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Accounts Receivable Line of Credit

One of the most interesting lines of credit available to business is called an accounts receivable line of credit.

This is an arrangement in which a business uses unpaid customer invoices or accounts receivable (AR) as collateral for a line of credit. If the business doesn’t pay off the line of credit, the lender has the right to collect the invoice payment directly from the customers.

Such an arrangement gives businesses that can’t get bank lines of credit access to lines of credit without putting inventory or equipment at risk. The business can keep operating because it doesn’t have to worry about losing inventory or equipment to a private equity lender.

Advantages to an Accounts Receivable Line of Credit

An accounts receivable line of credit is a source of financing a business can tap into quickly without having a credit report run or undergoing income verification. All a business will need to get this financing is a stack of unpaid customer invoices.

A big advantage to an AR line of credit is that all a business will have to do is fax or e-mail the unpaid invoices directly to the lender. Once the lender has verified the invoices it can make the line of credit available to the business. This process can be much faster than getting a private equity line because nobody has to wait for somebody to come out and look at the collateral.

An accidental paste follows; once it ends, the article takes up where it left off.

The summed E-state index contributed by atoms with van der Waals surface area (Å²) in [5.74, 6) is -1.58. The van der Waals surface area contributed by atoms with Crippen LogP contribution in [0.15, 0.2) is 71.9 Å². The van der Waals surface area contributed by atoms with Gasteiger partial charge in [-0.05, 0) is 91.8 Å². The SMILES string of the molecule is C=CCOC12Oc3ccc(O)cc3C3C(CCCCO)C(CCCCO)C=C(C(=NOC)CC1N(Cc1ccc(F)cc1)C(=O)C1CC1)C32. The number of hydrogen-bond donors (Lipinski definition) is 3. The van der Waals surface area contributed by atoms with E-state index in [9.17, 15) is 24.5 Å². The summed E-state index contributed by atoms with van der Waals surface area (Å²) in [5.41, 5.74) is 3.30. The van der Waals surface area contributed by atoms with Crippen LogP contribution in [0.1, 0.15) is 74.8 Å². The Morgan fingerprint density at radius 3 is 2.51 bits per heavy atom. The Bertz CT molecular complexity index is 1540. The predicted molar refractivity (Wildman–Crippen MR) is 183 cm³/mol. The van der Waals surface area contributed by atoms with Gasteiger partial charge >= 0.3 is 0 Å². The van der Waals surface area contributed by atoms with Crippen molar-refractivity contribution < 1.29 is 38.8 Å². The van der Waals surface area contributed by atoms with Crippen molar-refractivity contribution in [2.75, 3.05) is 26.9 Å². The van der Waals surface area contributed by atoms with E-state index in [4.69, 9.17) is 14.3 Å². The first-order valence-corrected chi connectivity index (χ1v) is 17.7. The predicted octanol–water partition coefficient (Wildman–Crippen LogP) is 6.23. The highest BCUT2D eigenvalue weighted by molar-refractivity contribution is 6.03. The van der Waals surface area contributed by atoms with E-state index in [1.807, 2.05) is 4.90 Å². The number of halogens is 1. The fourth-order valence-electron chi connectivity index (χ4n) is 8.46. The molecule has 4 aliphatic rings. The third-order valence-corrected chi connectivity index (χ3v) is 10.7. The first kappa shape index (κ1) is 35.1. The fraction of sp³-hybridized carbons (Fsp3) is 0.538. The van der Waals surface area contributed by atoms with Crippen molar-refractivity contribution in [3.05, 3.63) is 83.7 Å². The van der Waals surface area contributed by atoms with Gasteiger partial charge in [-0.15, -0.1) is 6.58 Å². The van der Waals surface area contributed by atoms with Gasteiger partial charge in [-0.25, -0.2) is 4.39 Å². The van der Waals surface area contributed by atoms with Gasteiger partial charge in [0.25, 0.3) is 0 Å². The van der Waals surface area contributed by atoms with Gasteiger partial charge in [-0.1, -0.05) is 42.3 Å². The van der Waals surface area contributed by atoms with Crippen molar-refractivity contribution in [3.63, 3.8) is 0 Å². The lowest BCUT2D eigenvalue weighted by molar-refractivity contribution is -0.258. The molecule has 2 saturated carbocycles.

Businesses that don’t have the cash to get hard money lines of credit or bank lines of credit could benefit from accounts receivable lines of credit. So could startup businesses, speculative businesses and businesses in industries regular lenders consider risky.

Drawbacks to an Accounts Receivable Line of Credit 

There are some serious disadvantages to an accounts receivable line of credit that businesses should be aware of. The business will not get payment on the invoices used as collateral if it doesn’t payback the line of credit. This means the business will lose all the time, money, supplies and effort used to fill those invoices.

Customers could be offended and take their businesses to competitors if they start getting collection calls from accounts receivable lenders. Many sleazy high pressure collection agencies buy invoices from AR lenders and make calls on them. A business obviously doesn’t want its customers getting calls from such collectors but it could happen.

Another disadvantage is that the business will have to pay the AR line of credit off quickly in order to keep the invoices out of collection. This could tie up funds that could be spent elsewhere or be used to pay off bills. The business might be forced to take out more lines of credit to cover expenses and drive itself deeper into debt.

When to Use Accounts Receivable Lines of Credit

An accounts receivable line of credit is a form of financing that a business should only take advantage of after exhausting other alternatives. Tying up potential income from invoices with a line of credit is something that should only be done as a last resort.

There is an interesting compromise that a business can make. It can only use invoices from customers that aren’t likely to pay or have a history of slow pay as collateral for an AR line of credit. That way it can least get some use of invoices it would normally have to write off. This would also mean that the only customers offended by high pressure collectors would be ones the business probably doesn’t want to deal with anyway.